What Communication is Considered Privileged in Florida?

What Communication is Considered Privileged in Florida?

When discussing personal items or having conversations regarding emotional, physical, or financial aid, many believe that such communications are confidential and will not be disclosed without proper consent. However, it is critical, especially when involved in a legal case that you know and fully understand the boundaries of confidential information and the privilege Florida law provides you as well as its limitations. Discuss this important privilege with your Pensacola Family Law Attorney during your initial meetings to prepare you for any conversations that may occur due to your litigation proceedings.

The rules governing confidential and privileged communication are found in Florida Statute 90.501-90.510. There are 10 types of communication that has been deemed privileged in the context of the law: journalist, lawyer client, fiduciary lawyer client, psychotherapist patient, sexual assault counselor victim, domestic violence advocate victim, husband wife, clergy, accountant client, and trade secrets. Each form of communication has its own governing law and therefore, it is important to know if your communication with these individuals falls under this protection. However, within a family law proceeding, generally you will only find yourself within lawyer client, psychotherapist patient, sexual assault counselor victim, domestic violence advocate victim, husband wife, and accountant client.

The lawyer client privilege is governed under statute 90.502 and protects communications between lawyers and clients that are sought to obtain legal services, and are intended to be confidential. This communication privilege is held by the client and they may refuse to disclose and prohibit any other from disclosing this communication. However, the privilege may be lost if the client sought the legal services in order to aid or commit a crime, the communication relates to an issue of breach by the lawyer, or is related to the competence of the client.

Another common privilege that may arise in a family law case is the communication between a psychotherapist and patient. In some cases, a spouse or parent may be seeking counseling regarding their mental health and the opposing spouse may seek to call this therapist as a witness. However, under Florida Statute 90.503, “communication between psychotherapist and patient is “confidential” if it is not intended to be disclosed to third persons other than: Those persons present to further the interest of the patient in the consultation, examination, or interview. Those persons necessary for the transmission of the communication. Those persons who are participating in the diagnosis and treatment under the direction of the psychotherapist.” You may lose this privilege if the communication relates to a hospitalization for a mental illness, if the communication occurred during a court ordered examination, or the mental condition is relevant to a defense raised by the party.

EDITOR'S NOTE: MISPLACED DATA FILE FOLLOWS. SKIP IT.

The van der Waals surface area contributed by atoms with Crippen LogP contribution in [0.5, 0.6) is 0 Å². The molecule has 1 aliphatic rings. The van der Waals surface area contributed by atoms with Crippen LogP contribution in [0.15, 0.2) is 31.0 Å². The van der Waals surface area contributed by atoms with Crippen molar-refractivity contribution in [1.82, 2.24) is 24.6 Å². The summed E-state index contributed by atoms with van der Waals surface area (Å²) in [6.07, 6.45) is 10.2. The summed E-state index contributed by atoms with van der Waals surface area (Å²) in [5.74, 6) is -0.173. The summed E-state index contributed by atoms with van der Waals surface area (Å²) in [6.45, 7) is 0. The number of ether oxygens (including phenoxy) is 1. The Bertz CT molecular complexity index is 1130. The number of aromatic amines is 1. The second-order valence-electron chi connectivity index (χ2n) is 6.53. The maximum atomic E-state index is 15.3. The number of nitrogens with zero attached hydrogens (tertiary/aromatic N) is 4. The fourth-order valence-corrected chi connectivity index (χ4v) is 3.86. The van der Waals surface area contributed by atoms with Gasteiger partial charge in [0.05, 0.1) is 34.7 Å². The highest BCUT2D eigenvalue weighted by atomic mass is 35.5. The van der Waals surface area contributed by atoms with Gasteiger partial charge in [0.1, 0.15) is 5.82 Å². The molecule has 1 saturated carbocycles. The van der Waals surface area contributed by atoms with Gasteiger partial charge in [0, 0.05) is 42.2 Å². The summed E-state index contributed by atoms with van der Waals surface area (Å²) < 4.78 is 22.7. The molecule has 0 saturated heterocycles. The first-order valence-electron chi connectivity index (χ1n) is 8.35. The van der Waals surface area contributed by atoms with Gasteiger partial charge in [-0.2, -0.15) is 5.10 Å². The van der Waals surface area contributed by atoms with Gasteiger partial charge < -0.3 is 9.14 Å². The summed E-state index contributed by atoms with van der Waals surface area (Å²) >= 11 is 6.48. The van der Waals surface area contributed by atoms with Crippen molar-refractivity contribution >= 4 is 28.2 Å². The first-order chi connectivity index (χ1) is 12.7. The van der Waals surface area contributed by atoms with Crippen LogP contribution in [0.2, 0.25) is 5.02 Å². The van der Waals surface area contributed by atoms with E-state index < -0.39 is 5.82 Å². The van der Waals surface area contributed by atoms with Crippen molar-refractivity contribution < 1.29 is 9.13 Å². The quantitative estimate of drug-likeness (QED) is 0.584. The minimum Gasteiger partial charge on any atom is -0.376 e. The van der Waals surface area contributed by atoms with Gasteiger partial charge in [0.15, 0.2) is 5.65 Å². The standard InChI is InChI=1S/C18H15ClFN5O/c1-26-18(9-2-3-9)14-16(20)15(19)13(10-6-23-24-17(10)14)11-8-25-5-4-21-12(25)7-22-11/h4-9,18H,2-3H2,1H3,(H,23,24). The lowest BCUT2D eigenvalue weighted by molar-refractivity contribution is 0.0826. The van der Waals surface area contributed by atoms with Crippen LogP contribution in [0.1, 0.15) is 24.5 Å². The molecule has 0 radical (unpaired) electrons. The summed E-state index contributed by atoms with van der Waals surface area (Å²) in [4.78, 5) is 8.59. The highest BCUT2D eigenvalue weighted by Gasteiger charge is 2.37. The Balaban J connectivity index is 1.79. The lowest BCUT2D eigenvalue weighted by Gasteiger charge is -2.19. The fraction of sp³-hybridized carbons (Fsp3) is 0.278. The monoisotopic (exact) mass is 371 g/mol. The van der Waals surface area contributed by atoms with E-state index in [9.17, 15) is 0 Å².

Clients who spoke with sexual assault counselor or domestic violence advocate may also claim this confidential privilege as long as the communication was not intended to be disclosed to a third party. In some family law cases, an opposing spouse may seek information given to a counselor about their spouse’s sexual history, or domestic violence in the home, in order to prove their unfitness to parent a child. However, this communication is strictly protected by Florida law.

The most common debate that arises in a family law proceeding is the husband and wife confidential communication protection. The general rule prohibits a spouse from revealing any communication given by their spouse that was not intended to be distributed to third parties. However, this privilege does not apply when the action is between spouses, such as in a divorce or child custody case.

Finally, in a family law case you may meet with an accountant to discuss your financial situation. The communication between the accountant and client is protected as long as you did not seek their services to commit a crime or fraud, the communication relates to an issue of breach by the accountant, or the communication is relevant to multiple clients who are in a civil action.

The confidential communication privilege is the foundation for many public policy functions and therefore is respected in the court of law. However, it is important to understand the limits of this privilege as to not overestimate your privacy and protection, especially when involved in a family court case. If you have any questions regarding the confidential communications privilege, seek your Pensacola Family Law Attorney’s advice to ensure you are protected.

Speaking to an attorney at our Pensacola office is free of charge, and we accept calls 24 hours a day, 7 days a week. Contact us at 850-999-5857 or complete an online contact form to get in touch with a member of our team today.

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